THERMO Spoken Here! ~ J. Pohl © ( A9846~7/15) | ( A9850 - 1.26 Method, System and Numbers) |

Motion characteristics of a rocket during its lift-off are observed by a tracking laser housed in a blast-proof bunker at a distance from the launch pad. The figure shows the initial situation.

The tracking electronics "lock" multiple laser beams to sensors mounted on the nose of the rocket. The geometry of an arbitrary position of the rocket (for one tracking device) is shown in the schematic.

Upon lift-off, as the laser tracks the sensor, its electronics record the distance to the sensor, **d(t)**, its angle of altitude, **θ(t)**, the rate of angle change, **d(θ(t))/dt** (angular velocity), and the rate of change of the angular velocity, **d²(θ(t))/dt²** (angular acceleration). Submitted to its computer, this information tells the "nose" altitude, **z(t)**, its speed, **dz(t)/dt** and its acceleration, **d²z(t)/dt²** being set positive as counter-clockwise and the . We use the **I**, **J** vector basis. Position of the BODY in terms of this basis is written as:

(**P**(t)), velocity
(**V**(t)) and
(**A**(t)) acceleration.

P(t)_{BODY}
= r [cosθ(t)I + sinθ(t)J] |
(1)Position of a BODY as a function of time. |

In what follows we will not carry the notation "BODY." The derivative of position with respect to time yields the velocity of the BODY (**V(t)**). Next the derivative of that velocity (which is the second derivative of the position) produces a mathematical expression, the acceleration of the BODY (**A(t)**). Each is written in a "magnitude times unit vector" form where the unit vectors, **I** and **J** are fixed in direction. The vectors are:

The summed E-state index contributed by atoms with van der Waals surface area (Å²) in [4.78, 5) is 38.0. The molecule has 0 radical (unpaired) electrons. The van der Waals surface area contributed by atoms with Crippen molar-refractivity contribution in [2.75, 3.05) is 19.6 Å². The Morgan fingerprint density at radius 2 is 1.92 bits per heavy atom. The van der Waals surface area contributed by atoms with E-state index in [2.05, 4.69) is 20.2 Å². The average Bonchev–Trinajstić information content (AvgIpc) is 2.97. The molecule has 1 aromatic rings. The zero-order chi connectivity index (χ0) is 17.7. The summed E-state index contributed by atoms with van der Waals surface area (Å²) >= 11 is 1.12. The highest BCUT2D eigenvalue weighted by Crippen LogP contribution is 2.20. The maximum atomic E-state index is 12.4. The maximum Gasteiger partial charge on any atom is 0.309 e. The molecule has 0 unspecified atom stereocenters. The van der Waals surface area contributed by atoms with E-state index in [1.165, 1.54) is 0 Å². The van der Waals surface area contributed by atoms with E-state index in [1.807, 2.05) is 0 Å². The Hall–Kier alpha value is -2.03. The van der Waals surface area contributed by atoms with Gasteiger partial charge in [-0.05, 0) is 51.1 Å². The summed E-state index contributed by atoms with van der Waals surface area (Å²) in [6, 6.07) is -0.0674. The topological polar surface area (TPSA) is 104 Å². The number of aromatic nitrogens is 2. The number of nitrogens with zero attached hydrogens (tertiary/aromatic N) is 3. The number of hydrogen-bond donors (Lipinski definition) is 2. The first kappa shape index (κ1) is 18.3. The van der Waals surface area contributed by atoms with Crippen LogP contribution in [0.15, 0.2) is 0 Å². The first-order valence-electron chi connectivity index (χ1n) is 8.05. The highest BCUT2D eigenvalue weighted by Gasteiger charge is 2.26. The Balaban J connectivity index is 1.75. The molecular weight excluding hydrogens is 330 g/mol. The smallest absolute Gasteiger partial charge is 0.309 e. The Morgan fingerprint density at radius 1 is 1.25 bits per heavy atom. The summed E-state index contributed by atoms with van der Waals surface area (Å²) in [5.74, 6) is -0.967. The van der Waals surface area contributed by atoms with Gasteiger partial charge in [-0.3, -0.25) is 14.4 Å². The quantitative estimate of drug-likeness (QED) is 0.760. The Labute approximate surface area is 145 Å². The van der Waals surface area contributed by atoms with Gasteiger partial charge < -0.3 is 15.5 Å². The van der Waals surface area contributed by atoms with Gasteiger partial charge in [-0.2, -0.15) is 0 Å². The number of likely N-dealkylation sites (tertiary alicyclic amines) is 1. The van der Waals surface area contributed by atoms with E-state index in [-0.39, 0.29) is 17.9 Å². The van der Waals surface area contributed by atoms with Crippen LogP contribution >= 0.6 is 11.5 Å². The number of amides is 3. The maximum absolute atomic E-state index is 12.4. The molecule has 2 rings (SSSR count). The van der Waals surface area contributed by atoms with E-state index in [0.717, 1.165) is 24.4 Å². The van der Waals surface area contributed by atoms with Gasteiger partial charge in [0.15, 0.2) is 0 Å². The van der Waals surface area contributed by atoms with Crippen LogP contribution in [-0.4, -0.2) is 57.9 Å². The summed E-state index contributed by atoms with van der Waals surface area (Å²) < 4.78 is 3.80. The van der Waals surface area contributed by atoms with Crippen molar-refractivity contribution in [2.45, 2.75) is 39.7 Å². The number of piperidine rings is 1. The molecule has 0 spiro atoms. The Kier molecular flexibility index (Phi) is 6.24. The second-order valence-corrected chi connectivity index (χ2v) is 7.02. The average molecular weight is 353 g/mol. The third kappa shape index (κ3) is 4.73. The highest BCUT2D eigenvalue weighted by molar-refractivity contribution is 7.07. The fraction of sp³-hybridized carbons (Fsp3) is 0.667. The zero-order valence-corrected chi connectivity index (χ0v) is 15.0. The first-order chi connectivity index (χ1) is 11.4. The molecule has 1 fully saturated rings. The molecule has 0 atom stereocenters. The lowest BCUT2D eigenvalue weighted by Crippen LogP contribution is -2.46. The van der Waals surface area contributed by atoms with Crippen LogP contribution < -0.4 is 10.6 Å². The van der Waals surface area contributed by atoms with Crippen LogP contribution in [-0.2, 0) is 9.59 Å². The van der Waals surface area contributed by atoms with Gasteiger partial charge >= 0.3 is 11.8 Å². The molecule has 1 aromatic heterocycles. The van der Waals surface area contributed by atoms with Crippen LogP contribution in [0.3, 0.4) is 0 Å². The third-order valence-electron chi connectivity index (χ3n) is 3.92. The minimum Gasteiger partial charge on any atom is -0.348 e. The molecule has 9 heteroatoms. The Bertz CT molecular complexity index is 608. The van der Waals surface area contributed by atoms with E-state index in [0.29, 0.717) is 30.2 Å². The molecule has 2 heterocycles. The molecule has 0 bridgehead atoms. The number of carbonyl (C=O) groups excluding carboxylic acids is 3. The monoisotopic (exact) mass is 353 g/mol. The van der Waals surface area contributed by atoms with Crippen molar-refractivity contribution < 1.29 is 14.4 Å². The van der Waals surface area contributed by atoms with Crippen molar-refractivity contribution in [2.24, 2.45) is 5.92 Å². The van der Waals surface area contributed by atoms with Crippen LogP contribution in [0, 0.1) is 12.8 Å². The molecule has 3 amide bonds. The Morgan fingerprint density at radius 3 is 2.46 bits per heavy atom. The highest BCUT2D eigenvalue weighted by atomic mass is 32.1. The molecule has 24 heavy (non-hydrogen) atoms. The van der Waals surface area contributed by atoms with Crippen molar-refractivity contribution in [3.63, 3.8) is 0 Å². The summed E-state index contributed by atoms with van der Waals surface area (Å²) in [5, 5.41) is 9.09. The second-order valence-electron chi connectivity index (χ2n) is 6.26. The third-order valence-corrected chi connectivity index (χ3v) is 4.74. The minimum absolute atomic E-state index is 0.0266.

(2)Postion. |

(3) Velocity or dP(t)/dt. |

(4) Acceleration is d(dP(t)/dt)dt or dV(t)/dt. |

Problems can be solved with the above set of vectors written just as they are. However a simpler, less writing-intensive vector representation is available. We will use the "truth" of the above set (which you can see) to develop new representations.

First recognize that the above three vectors are written in magnitude-unit vector forms. However, these results can be used to confirm a simpler, of representing **P**(t), **V**(t) and **A**(t).

Compare the directions (unit vector parts) of the vectors, **V** and **A** with that of the initial unit vector, the direction of **P**. Immediately we see the direction of **A** is opposite the direction of **P**. Using a simple sketch, we see the direction of velocity, **V** is perpendicular to the direction of **P**, and directed toward increasing angle, θ. Thus we define **e**_{r}(t), and **e**_{θ}(t).

The graphic representation of the unit vectors with analytic statements of position, velocity and acceleration vectors are shown.

P(t) = r e_{r}(t) |
(5) Position: r is constant. |

V(t) = r(dθ/dt)e_{θ}(t) |
(6) dθ/dt is the constant rotation rate. |

A(t) = - r (dθ/dt)^{2} e_{r}(t) |
(7) Here the rotation rate (dθ/dt) is squared. |

Extension of this idea to apply to non-circular motion, that is for a radius that varies in time, r = r(t), follows easily since the radius is a scalar. The new vector basis described here is:

e_{r}(t),
e_{θ}(t) and
K, (when needed) |
(8)
The vectors apply for motion in a plane. |

The vectors discussed here apply for motion of a body "in a plane" about some point (with constant radius). These represent a number of physical cases. To extent the motion for varying radius (but still in a plane) would be the next step of study.

Motion characteristics of a rocket during its lift-off are observed by a tracking laser housed in a blast-proof bunker at a distance from the launch pad. The figure shows the initial situation.